Search

Search our entire site for the information you need.

Stay informed! Sign up for On the Greenway, our monthly e-newsletter. Subscribe

Get our eNews! Subscribe

Walking the Eastern Trail past Bug Light in South Portland, ME. Brianna Soukup/Portland Press Herald photo

Welcome to the East Coast Greenway in Maine

The East Coast Greenway begins its journey in Calais, Maine, at the Canadian border. The route through Maine continues south and west for 350 miles through a mix of natural and cultural highlights, from coastal communities and historic mill cities to Down East blueberry barrens. The 87-mile Sunrise Trail (former logging roads in Moosehorn National Wildlife Refuge) is the longest continuous stretch of the Greenway to date. At Ellsworth, travelers can select an alternate 150-mile coastal route or the spine route, which heads through Bangor. The two routes meet up again north of Portland.

Between major trail projects on the northern and southern ends of the route, Greenway visitors will find several major gaps interspersed with a smattering of local and multi-town projects. After the Sunrise Trail, the route from Ellsworth to Waterville is principally on road. From Waterville to Portland, much of the Greenway is marked by local trails — some complete, some under development — and significant stretches of on-road routing. Portland can be traversed almost entirely off road, leading travelers to the South Portland Greenbelt. The South Portland Greenbelt is the northernmost part of the Eastern Trail, heading to South Berwick. The ECG is working with stakeholders to identify potential off-road routing for the 13-mile stretch from South Berwick to New Hampshire.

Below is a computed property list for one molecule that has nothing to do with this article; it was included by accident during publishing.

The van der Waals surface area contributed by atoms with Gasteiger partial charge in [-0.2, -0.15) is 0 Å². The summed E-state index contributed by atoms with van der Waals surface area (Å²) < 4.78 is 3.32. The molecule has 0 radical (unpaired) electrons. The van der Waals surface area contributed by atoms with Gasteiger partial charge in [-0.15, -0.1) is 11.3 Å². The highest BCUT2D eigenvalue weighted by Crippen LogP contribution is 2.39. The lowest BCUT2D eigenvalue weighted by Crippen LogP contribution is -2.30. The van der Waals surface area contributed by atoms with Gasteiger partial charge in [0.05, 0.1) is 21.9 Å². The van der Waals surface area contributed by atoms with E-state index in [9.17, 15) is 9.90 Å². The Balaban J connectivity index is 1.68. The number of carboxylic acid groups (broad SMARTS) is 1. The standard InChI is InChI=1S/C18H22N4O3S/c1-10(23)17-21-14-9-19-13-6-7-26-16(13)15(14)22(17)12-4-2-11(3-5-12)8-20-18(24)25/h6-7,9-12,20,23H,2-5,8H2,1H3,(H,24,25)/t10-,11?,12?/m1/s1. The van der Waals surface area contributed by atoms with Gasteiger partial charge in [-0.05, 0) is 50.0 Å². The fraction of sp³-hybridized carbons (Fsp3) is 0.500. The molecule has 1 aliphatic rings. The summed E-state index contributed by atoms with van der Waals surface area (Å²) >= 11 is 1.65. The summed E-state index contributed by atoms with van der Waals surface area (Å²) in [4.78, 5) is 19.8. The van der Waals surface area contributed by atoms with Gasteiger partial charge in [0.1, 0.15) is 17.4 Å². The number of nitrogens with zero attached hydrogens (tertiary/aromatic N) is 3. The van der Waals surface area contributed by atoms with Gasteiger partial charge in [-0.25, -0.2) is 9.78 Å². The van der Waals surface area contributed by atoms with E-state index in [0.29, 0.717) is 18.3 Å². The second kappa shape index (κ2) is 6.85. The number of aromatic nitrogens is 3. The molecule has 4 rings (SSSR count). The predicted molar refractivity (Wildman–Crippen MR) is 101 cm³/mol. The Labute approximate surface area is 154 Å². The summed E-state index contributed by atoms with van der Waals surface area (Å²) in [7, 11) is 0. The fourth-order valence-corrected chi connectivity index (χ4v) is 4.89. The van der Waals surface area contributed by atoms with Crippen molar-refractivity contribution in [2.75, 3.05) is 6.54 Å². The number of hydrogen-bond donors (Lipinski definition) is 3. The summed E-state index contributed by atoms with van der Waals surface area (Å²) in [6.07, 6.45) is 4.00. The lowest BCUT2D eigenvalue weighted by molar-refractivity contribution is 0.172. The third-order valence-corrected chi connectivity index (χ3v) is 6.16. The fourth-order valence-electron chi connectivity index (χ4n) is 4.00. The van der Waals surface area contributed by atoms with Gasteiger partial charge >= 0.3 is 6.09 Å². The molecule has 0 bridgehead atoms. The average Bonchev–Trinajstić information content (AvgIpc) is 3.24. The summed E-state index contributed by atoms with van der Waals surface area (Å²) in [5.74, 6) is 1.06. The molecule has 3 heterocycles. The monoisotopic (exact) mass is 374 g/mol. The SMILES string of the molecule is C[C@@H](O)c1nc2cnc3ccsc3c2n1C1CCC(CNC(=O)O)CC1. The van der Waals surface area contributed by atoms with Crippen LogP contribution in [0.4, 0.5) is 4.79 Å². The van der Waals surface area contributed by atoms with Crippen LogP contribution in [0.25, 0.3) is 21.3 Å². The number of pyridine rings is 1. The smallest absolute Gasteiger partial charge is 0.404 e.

Current projects

The Maine Committee for the East Coast Greenway consists of volunteers who coordinate route selection and Greenway advocacy with public agencies and organizations at the local and state levels. Current committee projects include:

  • Sign the entire route through Maine with ECG trail markers
  • Update the ECG user guide for Maine
  • Identify critical gaps in the ECG network and strategize on closing them (the Eastern Trail’s gap in Scarborough is one of many campaigns the ECGA supports)

How to get involved

  1. Join the East Coast Greenway Alliance. As a member, you’ll receive monthly news and features about the Greenway and its development.
  2. “Friend” us. For news about the Greenway, timely event notices, and other updates, follow the East Coast Greenway Alliance on Facebook, Twitter, and Instagram.
  1. Contact us. Let us know of your interest in volunteering. Contact:

Resources

 

Our partners and supporters in Maine

We are proud to be working with many great partners to bring the project to completion in the state of Maine. Our partners include but are not limited to:

Committee Resources

To New Hampshire >>